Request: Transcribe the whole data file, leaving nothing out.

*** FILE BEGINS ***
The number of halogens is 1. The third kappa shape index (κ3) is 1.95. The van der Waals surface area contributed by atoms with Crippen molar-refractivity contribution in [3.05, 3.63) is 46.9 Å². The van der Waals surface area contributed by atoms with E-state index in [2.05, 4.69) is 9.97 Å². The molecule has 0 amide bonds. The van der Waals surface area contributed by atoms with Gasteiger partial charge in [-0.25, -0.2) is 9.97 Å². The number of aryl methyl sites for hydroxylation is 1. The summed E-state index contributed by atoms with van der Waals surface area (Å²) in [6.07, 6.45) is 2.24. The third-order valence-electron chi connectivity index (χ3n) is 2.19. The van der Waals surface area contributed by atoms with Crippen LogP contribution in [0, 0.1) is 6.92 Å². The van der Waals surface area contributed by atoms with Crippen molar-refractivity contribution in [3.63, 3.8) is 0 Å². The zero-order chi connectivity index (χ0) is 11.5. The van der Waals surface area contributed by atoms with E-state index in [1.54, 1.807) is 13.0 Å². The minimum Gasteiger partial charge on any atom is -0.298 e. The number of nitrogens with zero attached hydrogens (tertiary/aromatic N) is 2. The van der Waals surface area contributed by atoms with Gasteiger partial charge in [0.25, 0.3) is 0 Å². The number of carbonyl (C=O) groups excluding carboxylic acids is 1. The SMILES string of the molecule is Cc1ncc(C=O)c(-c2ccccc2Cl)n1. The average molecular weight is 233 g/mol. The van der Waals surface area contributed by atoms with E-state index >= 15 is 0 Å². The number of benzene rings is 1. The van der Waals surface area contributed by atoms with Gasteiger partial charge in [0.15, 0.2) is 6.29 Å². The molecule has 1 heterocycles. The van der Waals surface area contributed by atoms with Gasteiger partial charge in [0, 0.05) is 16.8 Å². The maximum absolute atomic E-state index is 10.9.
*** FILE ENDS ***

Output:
The number of halogens is 1. The third kappa shape index (κ3) is 1.95. The van der Waals surface area contributed by atoms with Crippen molar-refractivity contribution in [3.05, 3.63) is 46.9 Å². The van der Waals surface area contributed by atoms with E-state index in [2.05, 4.69) is 9.97 Å². The molecule has 0 amide bonds. The van der Waals surface area contributed by atoms with Gasteiger partial charge in [-0.25, -0.2) is 9.97 Å². The number of aryl methyl sites for hydroxylation is 1. The summed E-state index contributed by atoms with van der Waals surface area (Å²) in [6.07, 6.45) is 2.24. The third-order valence-electron chi connectivity index (χ3n) is 2.19. The van der Waals surface area contributed by atoms with Crippen LogP contribution in [0, 0.1) is 6.92 Å². The van der Waals surface area contributed by atoms with Crippen molar-refractivity contribution in [3.63, 3.8) is 0 Å². The zero-order chi connectivity index (χ0) is 11.5. The van der Waals surface area contributed by atoms with E-state index in [1.54, 1.807) is 13.0 Å². The minimum Gasteiger partial charge on any atom is -0.298 e. The number of nitrogens with zero attached hydrogens (tertiary/aromatic N) is 2. The van der Waals surface area contributed by atoms with Gasteiger partial charge in [0.25, 0.3) is 0 Å². The number of carbonyl (C=O) groups excluding carboxylic acids is 1. The SMILES string of the molecule is Cc1ncc(C=O)c(-c2ccccc2Cl)n1. The average molecular weight is 233 g/mol. The van der Waals surface area contributed by atoms with E-state index >= 15 is 0 Å². The number of benzene rings is 1. The van der Waals surface area contributed by atoms with Gasteiger partial charge in [0.15, 0.2) is 6.29 Å². The molecule has 1 heterocycles. The van der Waals surface area contributed by atoms with Gasteiger partial charge in [0, 0.05) is 16.8 Å². The maximum absolute atomic E-state index is 10.9.